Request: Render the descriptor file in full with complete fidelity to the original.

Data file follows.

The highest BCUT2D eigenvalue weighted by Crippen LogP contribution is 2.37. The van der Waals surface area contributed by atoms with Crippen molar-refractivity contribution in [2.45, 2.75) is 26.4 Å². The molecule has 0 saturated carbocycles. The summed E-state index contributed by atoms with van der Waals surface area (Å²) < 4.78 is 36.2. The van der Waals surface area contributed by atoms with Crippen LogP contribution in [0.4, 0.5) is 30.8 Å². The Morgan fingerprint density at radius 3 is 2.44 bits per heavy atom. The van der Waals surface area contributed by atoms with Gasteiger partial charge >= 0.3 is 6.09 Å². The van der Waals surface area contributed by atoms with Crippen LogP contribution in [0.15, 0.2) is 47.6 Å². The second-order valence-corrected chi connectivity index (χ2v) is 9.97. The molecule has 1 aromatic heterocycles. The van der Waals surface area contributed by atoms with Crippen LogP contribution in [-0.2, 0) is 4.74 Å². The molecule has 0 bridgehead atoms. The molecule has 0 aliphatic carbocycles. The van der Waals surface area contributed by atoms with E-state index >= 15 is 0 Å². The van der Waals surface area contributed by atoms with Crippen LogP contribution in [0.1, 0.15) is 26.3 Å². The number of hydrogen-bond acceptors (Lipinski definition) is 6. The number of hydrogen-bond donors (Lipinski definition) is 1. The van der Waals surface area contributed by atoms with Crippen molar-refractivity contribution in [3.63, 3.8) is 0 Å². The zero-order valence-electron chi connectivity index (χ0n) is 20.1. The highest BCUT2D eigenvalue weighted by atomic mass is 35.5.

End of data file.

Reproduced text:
The highest BCUT2D eigenvalue weighted by Crippen LogP contribution is 2.37. The van der Waals surface area contributed by atoms with Crippen molar-refractivity contribution in [2.45, 2.75) is 26.4 Å². The molecule has 0 saturated carbocycles. The summed E-state index contributed by atoms with van der Waals surface area (Å²) < 4.78 is 36.2. The van der Waals surface area contributed by atoms with Crippen LogP contribution in [0.4, 0.5) is 30.8 Å². The Morgan fingerprint density at radius 3 is 2.44 bits per heavy atom. The van der Waals surface area contributed by atoms with Gasteiger partial charge >= 0.3 is 6.09 Å². The van der Waals surface area contributed by atoms with Crippen LogP contribution in [0.15, 0.2) is 47.6 Å². The second-order valence-corrected chi connectivity index (χ2v) is 9.97. The molecule has 1 aromatic heterocycles. The van der Waals surface area contributed by atoms with Crippen LogP contribution in [-0.2, 0) is 4.74 Å². The molecule has 0 bridgehead atoms. The molecule has 0 aliphatic carbocycles. The van der Waals surface area contributed by atoms with E-state index >= 15 is 0 Å². The van der Waals surface area contributed by atoms with Crippen LogP contribution in [0.1, 0.15) is 26.3 Å². The number of hydrogen-bond acceptors (Lipinski definition) is 6. The number of hydrogen-bond donors (Lipinski definition) is 1. The van der Waals surface area contributed by atoms with Crippen molar-refractivity contribution in [3.63, 3.8) is 0 Å². The zero-order valence-electron chi connectivity index (χ0n) is 20.1. The highest BCUT2D eigenvalue weighted by atomic mass is 35.5.